Analysis: Effort For Virginia's Restricting Weakens, Gray Mentions Affordable Housing In District Address | WAMU 88.5 - American University Radio

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Analysis: Effort For Virginia's Restricting Weakens, Gray Mentions Affordable Housing In District Address

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A Republican effort to redistrict Virginia fails in the General Assembly thanks to a Republican. D.C. Mayor Vincent Gray lays out his vision for the city in the state of the District address, and should the Washington Redskins call themselves something else? Washington Post columnist Robert McCartney talks about the details of this week's top stories.

On Virginia Del. William Howell's move concerning the state's redistricting plan: "He's saying he acted on principal and basically the guidelines set down by House of Delegates laws and the state constitution... It was approved by the Senate and would have redistricted state Senate districts and the GOP favor. The main problem was that it would have been the second year in a row that the election map was significantly redrawn, and the state constitution says that's supposed to happen once every decade."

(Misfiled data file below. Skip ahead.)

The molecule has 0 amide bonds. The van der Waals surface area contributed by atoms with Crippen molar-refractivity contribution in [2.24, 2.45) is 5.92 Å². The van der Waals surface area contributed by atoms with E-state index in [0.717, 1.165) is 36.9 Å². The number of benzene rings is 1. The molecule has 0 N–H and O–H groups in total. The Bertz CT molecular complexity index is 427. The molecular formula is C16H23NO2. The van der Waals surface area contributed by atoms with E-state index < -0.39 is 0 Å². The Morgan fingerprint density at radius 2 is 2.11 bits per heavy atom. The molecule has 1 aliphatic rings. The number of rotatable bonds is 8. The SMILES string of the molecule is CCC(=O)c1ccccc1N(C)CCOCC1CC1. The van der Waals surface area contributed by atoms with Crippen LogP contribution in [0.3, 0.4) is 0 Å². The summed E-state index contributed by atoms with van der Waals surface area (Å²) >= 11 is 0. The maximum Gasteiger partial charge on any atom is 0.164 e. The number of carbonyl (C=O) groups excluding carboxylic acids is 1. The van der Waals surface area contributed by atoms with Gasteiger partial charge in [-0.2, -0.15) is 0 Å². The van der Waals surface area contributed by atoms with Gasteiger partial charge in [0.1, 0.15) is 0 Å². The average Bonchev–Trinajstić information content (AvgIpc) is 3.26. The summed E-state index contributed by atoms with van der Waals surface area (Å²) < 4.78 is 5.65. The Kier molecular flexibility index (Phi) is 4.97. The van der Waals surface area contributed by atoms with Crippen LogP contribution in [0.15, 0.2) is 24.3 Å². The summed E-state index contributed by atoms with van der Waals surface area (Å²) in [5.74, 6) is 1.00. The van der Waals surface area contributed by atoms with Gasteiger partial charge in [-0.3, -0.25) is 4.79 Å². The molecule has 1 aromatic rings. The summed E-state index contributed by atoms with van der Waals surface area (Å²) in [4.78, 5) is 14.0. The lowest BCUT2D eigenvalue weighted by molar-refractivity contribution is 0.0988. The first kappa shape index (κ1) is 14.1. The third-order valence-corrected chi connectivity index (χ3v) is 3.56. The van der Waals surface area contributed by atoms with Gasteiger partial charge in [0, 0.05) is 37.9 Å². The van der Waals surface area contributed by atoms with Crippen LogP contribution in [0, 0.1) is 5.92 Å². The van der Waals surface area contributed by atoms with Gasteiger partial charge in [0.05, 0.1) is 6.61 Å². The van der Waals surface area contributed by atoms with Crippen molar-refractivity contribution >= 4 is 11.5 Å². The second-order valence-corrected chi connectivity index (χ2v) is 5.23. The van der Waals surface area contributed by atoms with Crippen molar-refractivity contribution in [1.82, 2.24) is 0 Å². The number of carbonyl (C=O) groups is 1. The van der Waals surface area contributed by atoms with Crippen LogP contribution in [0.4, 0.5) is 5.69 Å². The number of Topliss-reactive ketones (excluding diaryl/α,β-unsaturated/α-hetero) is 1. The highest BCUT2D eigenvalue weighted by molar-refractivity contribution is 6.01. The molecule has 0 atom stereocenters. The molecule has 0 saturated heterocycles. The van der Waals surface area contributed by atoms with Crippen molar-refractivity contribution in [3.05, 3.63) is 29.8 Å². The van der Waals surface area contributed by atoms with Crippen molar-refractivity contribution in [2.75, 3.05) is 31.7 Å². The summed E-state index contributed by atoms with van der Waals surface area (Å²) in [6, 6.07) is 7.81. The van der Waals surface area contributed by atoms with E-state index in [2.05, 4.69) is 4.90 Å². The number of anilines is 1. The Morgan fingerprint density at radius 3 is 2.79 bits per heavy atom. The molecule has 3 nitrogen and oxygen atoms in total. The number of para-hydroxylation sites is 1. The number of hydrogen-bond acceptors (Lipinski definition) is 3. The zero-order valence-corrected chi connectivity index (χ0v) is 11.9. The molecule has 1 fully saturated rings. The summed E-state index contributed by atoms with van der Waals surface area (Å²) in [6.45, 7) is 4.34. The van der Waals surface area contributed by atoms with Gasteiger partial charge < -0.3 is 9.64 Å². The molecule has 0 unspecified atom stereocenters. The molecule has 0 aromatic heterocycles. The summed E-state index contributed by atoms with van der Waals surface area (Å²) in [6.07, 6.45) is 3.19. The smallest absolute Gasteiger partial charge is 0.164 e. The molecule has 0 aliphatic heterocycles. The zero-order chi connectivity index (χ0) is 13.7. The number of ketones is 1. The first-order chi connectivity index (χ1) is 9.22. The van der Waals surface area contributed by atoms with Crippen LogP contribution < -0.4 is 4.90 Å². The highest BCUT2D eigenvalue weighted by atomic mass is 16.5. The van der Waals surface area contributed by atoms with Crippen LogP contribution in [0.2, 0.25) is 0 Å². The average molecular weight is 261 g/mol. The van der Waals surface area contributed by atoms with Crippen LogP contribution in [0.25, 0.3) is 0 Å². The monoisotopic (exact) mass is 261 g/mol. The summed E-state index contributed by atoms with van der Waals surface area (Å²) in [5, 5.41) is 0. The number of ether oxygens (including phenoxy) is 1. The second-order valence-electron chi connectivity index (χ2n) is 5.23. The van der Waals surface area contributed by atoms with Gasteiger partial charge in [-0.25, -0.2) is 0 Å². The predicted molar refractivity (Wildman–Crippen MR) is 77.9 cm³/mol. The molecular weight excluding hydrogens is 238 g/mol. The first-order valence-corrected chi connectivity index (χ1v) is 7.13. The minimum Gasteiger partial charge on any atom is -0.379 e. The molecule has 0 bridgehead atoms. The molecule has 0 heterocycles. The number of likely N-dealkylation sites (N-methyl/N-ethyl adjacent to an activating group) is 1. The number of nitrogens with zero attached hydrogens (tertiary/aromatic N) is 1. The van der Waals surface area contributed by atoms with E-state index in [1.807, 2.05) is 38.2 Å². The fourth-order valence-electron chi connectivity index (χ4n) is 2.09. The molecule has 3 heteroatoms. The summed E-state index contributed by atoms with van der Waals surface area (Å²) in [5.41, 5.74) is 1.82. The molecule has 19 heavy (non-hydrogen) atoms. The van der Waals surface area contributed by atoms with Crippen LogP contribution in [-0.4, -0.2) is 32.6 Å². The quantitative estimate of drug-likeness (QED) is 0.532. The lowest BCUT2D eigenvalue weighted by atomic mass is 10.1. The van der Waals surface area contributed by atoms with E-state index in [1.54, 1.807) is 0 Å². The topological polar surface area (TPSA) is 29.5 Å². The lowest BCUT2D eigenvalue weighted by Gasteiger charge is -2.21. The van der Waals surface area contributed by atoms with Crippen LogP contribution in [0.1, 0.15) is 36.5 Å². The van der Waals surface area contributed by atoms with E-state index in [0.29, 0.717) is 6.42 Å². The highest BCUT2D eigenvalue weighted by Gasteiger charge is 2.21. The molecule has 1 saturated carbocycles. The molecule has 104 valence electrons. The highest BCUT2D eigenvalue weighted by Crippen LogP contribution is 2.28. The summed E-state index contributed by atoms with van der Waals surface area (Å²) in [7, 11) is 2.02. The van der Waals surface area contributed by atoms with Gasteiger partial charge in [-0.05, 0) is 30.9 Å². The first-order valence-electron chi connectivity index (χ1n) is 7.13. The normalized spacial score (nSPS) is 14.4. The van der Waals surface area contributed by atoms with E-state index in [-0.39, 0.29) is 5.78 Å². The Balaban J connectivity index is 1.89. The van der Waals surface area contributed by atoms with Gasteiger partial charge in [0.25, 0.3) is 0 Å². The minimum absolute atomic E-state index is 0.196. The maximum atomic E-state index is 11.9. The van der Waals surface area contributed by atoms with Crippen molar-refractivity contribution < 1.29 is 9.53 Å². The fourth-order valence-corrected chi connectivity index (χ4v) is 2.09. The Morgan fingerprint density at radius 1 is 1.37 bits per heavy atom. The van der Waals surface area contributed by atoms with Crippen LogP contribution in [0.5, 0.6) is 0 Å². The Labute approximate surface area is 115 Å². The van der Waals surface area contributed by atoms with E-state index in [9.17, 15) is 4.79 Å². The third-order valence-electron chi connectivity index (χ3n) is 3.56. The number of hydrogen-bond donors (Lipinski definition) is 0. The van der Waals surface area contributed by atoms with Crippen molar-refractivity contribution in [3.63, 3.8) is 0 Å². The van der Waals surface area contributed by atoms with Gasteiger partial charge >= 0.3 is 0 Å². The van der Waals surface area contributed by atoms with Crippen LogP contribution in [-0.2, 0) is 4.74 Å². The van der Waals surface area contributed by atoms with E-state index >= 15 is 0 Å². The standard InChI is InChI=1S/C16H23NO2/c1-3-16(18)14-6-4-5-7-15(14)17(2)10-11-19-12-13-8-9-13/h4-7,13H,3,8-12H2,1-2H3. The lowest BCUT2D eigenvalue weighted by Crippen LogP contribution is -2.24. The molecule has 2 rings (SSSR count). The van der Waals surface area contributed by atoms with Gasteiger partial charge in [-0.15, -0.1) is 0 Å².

On what stood out in D.C. Mayor Vince Gray's district address: "I think the main highlight there is that he wanted to give $100 million in new revenue... not last year's excess revenue, but whatever comes up in the coming year... $100 million to affordable housing... and that would preserve 10,000 units for seniors, government workers, and other middle and low income people. I think Gray is looking for a legacy here. This city is doing well economically, but it's mostly because of business trends that started before he took office. He's looking for something he can do and point to as a accomplishment... and affordable housing is a very appropriate goal for Gray, because if you remember the part of the electorate that supported him when he won office was largely lower income, middle income people, especially people who were worried about gentrification."

On the Washington Redskins changing their name: "I think it's extremely unlikely that the team would act anytime soon. The owner Dan Snyder is very attached to the tradition. The team's attitude is to try and pretend the controversy doesn't even exist. It rarely comments on it. Snyder has never had a public meeting about the team's name... of the course the team's lawyers have to talk about it in court, because they're continuing to fight to protect the trademark. That case is supposed to have a hearing in March."

Listen to the full analysis here.


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